The Cold War at Home

The Red Scare in Pennsylvania, 1945-1960

By Philip Jenkins

288 pp., 6.125 x 9.25, 6 tables, notes, index

  • Paperback ISBN: 978-0-8078-4781-7
    Published: October 1999
  • eBook ISBN: 978-1-4696-1965-1
    Published: June 2014

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One of the most significant industrial states in the country, with a powerful radical tradition, Pennsylvania was, by the early 1950s, the scene of some of the fiercest anti-Communist activism in the United States. Philip Jenkins examines the political and social impact of the Cold War across the state, tracing the Red Scare's reverberations in party politics, the labor movement, ethnic organizations, schools and universities, and religious organizations.

Among Jenkins's most provocative findings is the revelation that, although their absolute numbers were not large, Communists were very well positioned in crucial Pennsylvania regions and constituencies, particularly in labor unions, the educational system, and major ethnic organizations. Instead of focusing on Pennsylvania's right-wing politicians (the sort represented nationally by Senator Joseph McCarthy), Jenkins emphasizes the anti-Communist activities of liberal politicians, labor leaders, and ethnic community figures who were terrified of Communist encroachments on their respective power bases. He also stresses the deep roots of the state's militant anti-Communism, which can be traced back at least into the 1930s.

About the Author

Philip Jenkins is Distinguished Professor of History and Religious Studies at Pennsylvania State University. His books include Hoods and Shirts: The Extreme Right in Pennsylvania, 1925-1950 and Moral Panic: Changing Concepts of the Child Molester in Modern America.
For more information about Philip Jenkins, visit the Author Page.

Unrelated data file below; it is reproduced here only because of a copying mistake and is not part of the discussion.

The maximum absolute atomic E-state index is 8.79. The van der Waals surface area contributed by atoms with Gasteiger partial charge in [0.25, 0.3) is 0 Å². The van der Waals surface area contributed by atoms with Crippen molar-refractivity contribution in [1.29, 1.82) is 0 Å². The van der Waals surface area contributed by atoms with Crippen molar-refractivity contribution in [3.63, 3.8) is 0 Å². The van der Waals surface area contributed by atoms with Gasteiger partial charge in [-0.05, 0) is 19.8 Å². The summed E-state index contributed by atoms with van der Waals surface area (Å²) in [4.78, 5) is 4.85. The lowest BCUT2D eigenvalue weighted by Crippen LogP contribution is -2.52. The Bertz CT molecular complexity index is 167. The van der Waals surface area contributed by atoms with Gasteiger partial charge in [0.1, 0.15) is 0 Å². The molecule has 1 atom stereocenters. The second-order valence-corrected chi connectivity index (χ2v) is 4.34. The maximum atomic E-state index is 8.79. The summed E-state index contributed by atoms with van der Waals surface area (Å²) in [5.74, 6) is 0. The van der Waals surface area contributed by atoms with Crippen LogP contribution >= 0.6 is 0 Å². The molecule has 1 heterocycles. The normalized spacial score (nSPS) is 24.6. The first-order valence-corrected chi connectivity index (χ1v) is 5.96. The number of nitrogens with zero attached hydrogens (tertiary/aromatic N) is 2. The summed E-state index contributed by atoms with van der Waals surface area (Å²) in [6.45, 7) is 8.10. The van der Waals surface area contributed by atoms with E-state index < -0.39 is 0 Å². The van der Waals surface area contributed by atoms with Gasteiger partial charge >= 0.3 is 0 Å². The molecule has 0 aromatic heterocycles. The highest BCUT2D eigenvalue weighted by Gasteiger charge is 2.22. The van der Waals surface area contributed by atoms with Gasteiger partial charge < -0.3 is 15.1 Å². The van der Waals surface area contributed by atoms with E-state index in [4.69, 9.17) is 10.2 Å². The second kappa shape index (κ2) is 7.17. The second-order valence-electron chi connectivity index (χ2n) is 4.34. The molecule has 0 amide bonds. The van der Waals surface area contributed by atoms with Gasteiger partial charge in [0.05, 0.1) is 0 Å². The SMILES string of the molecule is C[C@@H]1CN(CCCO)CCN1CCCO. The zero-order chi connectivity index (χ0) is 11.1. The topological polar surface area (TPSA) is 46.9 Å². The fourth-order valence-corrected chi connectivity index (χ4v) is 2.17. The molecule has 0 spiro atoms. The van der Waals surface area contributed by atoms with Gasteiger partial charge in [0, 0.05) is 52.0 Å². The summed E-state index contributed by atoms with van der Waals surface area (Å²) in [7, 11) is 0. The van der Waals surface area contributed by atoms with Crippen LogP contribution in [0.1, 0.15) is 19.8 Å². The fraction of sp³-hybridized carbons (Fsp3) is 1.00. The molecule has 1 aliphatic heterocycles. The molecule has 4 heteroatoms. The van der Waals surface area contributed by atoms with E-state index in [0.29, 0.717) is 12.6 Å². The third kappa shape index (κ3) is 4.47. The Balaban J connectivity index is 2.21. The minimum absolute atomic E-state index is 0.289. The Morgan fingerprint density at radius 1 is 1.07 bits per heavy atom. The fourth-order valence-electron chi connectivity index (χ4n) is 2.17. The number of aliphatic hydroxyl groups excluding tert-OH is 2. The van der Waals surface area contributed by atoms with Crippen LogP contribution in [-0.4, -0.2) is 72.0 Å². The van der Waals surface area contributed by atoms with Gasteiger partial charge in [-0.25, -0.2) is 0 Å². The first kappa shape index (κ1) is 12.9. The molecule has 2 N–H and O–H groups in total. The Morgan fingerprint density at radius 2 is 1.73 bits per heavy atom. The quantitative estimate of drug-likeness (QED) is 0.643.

"Readers might be forgiven for wondering if yet another book on such an intensively studied subject could reveal much new. Happily, the answer is a largely unqualified yes . . . . This is an important book for anyone interested in American anti-communism and the domestic history of the Cold War."--American Studies

"Jenkins's book is a very useful and comprehensive account that is especially effective in pointing out the bipartisan basis of the Pennsylvania red scare . . . and also how significantly it was shaped by fears of imminent war with and even physical invasion by the Soviet Union."--Journal of American History

"The strength of his book is in its provocative details, hints for those unraveling theoretical puzzles about the far Right and fascism."--International Labor and Working-Class History

"A significant contribution to understanding Cold War internal security politics. . . . Highly recommended."--Choice

"The Cold War at Home is well-written, thoughtful and provocative. By demonstrating how and why liberals and New Dealers enlisted in and led the anti-Communist crusade in Pennsylvania, Jenkins expands our understanding of Democratic politics in the 1940s and 1950s and challenges some long-held myths about anti-Communism and McCarthyism."--Harvey Klehr, coauthor of The Amerasia Spy Case: Prelude to McCarthyism

"The Cold War at Home is a superb book--something that Cold War historians have needed for years. Deeply researched and beautifully written, it ties local events to the national picture in a truly meaningful way, allowing the reader to see the impact of major issues upon ordinary lives."--David M. Oshinsky, Rutgers University